By Tom Demerly.
Ron Howard’s RUSH is solidly one of the greatest films ever made, and perhaps the single best sporting film ever. It delivers you to the winner’s circle of epic excitement with intimate drama between iconic heroes.
There are two kinds of human contests: racing and warfare. What Gladiator and Saving Private Ryan did for drama and war, RUSH does for racing. There has never been a film this distinctly excellent and theatrical about any kind of sport. RUSH follows the story of racing rivals Niki Lauda, an exacting Austrian with the precise demeanor of an engineer and the wildly contrasting playboy Englishman James Hunt, his nemesis in the 1976 Formula 1 racing season.
Formula 1 is theater and RUSH is theater about theater. RUSH mainlines the classic themes of drama: danger, love, envy, loss, fear and redemption. It does so with excellent technical authenticity and careful reverence- albeit some historical license. And despite some heavy-handed sepia toning and a lack of real on-track camera work RUSH touches the hot buttons of F1 with incredible sound, vertiginous special effects and visuals. Because RUSH is a film for technical freaks (but not to the exclusion of all others) there is careful attention to on-track technical accuracy. But in the great craft of making movies for everyone in the audience Howard has built a film that will also thrill your wife or girlfriend.
RUSH moderates the pacing of on track action and back-story drama with seamless dexterity, a remarkable feat for the writing and editing crew. The movie is beautifully paced and builds to a massive climax then settles with an absolute masterpiece epilogue.
An intricate part of RUSH is the remarkable casting. Chris Hemsworth as James Hunt and Daniel Brühl as Niki Lauda are so precisely cast they interchange almost seamlessly with footage of the real Hunt and Lauda toward the end of the film.
The vintage feel of RUSH, while a bit overdone, does trace the beginnings of the modern age of Formula 1 with fairytale quality. You see it as we remember it, in grainy flashbacks and muted hues. The frightening accident sequences depict the time dilation you’ll recognize from any car accident you’ve been in. If you have ever raced anything this movie is mainlining adrenaline.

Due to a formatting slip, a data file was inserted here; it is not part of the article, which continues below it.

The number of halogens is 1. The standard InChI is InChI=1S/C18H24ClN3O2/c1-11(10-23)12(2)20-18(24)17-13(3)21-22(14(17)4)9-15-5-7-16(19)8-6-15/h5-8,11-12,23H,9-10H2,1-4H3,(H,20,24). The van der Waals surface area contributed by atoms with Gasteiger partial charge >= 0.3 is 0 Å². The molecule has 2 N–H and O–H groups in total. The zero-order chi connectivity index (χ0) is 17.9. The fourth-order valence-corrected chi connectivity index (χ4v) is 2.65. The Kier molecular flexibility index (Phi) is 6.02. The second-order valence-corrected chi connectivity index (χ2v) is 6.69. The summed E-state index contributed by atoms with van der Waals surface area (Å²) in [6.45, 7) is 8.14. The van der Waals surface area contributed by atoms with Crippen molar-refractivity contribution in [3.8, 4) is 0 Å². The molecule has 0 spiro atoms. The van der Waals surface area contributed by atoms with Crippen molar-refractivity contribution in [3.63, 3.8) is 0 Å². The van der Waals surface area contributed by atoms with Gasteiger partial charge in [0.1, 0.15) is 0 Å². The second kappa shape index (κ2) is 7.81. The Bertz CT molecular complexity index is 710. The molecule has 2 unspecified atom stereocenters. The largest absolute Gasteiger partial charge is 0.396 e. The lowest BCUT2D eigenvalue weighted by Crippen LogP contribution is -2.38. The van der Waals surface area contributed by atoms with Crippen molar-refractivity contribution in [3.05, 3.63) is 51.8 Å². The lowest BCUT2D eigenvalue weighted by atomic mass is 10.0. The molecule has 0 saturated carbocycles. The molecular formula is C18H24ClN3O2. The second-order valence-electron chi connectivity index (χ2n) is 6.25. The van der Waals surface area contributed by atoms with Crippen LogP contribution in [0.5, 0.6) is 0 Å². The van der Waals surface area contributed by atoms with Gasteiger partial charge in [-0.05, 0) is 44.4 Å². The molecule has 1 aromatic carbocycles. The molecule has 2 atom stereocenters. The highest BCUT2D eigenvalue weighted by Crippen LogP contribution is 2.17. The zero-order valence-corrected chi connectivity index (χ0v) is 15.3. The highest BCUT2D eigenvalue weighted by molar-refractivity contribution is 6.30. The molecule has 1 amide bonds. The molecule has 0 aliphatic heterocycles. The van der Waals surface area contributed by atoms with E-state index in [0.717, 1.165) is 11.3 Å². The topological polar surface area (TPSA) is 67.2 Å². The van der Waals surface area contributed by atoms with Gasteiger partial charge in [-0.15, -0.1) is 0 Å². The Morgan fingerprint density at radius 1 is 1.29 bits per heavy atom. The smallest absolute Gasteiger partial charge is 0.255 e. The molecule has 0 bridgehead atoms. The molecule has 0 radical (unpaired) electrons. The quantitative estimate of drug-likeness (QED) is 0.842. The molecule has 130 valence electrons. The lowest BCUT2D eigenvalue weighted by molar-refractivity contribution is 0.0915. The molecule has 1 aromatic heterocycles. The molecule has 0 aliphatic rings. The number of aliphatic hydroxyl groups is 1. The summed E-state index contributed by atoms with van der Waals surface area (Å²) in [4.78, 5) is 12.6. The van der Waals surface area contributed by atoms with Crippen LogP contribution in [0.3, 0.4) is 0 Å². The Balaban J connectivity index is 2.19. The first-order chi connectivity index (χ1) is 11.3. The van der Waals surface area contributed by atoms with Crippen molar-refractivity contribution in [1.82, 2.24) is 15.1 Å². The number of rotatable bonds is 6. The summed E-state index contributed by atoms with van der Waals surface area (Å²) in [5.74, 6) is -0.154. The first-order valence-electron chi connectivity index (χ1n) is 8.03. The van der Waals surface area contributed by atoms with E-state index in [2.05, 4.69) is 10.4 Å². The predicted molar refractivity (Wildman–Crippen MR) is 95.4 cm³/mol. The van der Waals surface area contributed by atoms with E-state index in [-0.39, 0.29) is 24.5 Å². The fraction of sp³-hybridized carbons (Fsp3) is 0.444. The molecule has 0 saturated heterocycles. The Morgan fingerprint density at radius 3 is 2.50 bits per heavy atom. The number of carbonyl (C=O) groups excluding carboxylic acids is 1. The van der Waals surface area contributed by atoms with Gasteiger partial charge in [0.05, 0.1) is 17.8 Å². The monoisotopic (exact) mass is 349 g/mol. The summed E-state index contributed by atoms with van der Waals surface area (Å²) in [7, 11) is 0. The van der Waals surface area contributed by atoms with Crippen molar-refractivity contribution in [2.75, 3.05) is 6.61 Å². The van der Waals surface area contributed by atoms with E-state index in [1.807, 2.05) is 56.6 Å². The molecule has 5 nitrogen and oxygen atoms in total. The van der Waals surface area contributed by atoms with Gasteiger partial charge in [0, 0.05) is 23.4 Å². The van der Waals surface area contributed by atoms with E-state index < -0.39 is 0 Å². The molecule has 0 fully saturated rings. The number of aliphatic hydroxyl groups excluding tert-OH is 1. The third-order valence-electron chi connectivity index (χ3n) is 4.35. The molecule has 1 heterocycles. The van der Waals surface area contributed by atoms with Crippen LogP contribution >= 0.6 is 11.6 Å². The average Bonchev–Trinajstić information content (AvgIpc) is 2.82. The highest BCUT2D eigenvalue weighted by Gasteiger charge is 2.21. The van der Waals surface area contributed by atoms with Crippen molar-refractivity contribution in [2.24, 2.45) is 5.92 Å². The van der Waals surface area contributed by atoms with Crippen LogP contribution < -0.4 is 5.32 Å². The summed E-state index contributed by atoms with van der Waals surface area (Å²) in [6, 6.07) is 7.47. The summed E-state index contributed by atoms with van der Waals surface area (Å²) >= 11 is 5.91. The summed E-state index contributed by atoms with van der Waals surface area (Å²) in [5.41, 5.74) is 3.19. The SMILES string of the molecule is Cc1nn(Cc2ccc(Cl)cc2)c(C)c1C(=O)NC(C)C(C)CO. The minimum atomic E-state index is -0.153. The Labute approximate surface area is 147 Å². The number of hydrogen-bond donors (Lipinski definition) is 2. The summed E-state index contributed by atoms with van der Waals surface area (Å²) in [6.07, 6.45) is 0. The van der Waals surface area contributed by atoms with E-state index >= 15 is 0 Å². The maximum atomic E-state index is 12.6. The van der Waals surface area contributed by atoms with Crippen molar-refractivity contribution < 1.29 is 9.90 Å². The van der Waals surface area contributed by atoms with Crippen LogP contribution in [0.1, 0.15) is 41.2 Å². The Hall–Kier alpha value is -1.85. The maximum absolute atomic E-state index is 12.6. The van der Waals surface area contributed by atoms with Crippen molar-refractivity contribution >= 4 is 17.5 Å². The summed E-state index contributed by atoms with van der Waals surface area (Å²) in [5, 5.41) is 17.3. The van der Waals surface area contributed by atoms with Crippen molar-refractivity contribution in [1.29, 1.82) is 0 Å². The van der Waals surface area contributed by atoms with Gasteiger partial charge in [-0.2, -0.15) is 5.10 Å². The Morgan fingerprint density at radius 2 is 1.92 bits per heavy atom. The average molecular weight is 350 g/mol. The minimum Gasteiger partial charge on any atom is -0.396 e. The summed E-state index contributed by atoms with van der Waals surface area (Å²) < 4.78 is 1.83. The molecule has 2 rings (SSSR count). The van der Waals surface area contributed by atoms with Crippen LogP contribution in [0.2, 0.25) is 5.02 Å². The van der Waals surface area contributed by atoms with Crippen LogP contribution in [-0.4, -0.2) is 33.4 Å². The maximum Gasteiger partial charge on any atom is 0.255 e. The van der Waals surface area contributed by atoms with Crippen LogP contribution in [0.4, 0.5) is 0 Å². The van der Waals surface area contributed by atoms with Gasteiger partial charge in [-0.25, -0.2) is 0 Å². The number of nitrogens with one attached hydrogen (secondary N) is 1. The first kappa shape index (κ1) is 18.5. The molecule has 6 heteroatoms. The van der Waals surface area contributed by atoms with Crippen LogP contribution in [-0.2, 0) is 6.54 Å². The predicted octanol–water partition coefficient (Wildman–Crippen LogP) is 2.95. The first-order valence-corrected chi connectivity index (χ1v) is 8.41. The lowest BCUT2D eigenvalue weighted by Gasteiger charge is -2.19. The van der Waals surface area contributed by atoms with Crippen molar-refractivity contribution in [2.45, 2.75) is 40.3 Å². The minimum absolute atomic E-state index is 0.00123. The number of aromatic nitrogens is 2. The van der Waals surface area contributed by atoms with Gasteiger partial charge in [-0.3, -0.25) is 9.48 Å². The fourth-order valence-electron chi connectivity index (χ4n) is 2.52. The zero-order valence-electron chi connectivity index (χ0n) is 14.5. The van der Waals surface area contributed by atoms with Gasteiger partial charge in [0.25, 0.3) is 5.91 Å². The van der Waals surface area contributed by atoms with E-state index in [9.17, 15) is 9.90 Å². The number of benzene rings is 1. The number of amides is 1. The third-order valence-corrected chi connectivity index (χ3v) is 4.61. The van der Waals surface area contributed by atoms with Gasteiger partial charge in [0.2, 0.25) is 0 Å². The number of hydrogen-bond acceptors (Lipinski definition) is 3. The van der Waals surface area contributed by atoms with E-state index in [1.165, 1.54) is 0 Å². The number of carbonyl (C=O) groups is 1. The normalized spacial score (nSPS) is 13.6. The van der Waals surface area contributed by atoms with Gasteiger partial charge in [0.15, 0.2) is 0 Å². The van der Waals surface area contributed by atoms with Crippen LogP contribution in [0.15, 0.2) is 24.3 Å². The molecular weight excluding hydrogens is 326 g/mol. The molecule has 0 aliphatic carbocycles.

An integral part of the movie and one of the key layers is Lauda dealing with fear after his crash and moderating the adversarial relationship with Hunt. Both these themes thread the perfect tapestry through Ron Howard’s masterful direction and Peter Morgan’s fine script writing. The themes are reinforced with a bit of fiction though. The punch-up between Hunt and a reporter never happened. Some aspects of Hunt and Lauda’s face offs are more directly attributed to them than they were recorded in real life. It isn’t documentary, but it is great storytelling. Each theme is executed with craft and elegance missing from all but the greatest movies. RUSH is a masterpiece that transcends filmmaking eras it is so perfect.
Ron Howard is lucky to have such an incredible, true drama as the conflict between James Hunt and Niki Lauda in 1976. He does not squander the gift of this story in RUSH. For those looking to RUSH as an inspirational tale pray to God we all have a James Hunt to our Niki Lauda.
While RUSH stops just short of being a perfect movie due to the overused film toning and a lack of real on-track camera work it is over the top as a perfect drama and amazing human story. The combination works like no other sports movie I’ve seen. If you don’t’ get a rush from RUSH you belong in a morgue.